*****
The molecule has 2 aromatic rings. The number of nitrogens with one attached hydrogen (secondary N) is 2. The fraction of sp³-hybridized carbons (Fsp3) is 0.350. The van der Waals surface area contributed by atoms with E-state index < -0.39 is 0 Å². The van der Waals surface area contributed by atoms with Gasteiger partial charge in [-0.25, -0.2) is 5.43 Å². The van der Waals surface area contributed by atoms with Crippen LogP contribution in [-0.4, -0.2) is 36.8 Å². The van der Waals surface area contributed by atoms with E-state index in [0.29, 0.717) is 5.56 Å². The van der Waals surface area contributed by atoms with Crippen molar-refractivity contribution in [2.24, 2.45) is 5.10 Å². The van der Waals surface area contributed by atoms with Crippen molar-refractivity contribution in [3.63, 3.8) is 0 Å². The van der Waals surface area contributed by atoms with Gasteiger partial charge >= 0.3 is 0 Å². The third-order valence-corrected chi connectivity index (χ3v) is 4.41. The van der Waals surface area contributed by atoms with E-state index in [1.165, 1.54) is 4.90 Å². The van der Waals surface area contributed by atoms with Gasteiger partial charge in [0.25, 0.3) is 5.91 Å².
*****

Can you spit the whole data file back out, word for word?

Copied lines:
The molecule has 2 aromatic rings. The number of nitrogens with one attached hydrogen (secondary N) is 2. The fraction of sp³-hybridized carbons (Fsp3) is 0.350. The van der Waals surface area contributed by atoms with E-state index < -0.39 is 0 Å². The van der Waals surface area contributed by atoms with Gasteiger partial charge in [-0.25, -0.2) is 5.43 Å². The van der Waals surface area contributed by atoms with Crippen LogP contribution in [-0.4, -0.2) is 36.8 Å². The van der Waals surface area contributed by atoms with E-state index in [0.29, 0.717) is 5.56 Å². The van der Waals surface area contributed by atoms with Crippen molar-refractivity contribution in [2.24, 2.45) is 5.10 Å². The van der Waals surface area contributed by atoms with Crippen molar-refractivity contribution in [3.63, 3.8) is 0 Å². The van der Waals surface area contributed by atoms with Gasteiger partial charge >= 0.3 is 0 Å². The third-order valence-corrected chi connectivity index (χ3v) is 4.41. The van der Waals surface area contributed by atoms with E-state index in [1.165, 1.54) is 4.90 Å². The van der Waals surface area contributed by atoms with Gasteiger partial charge in [0.25, 0.3) is 5.91 Å².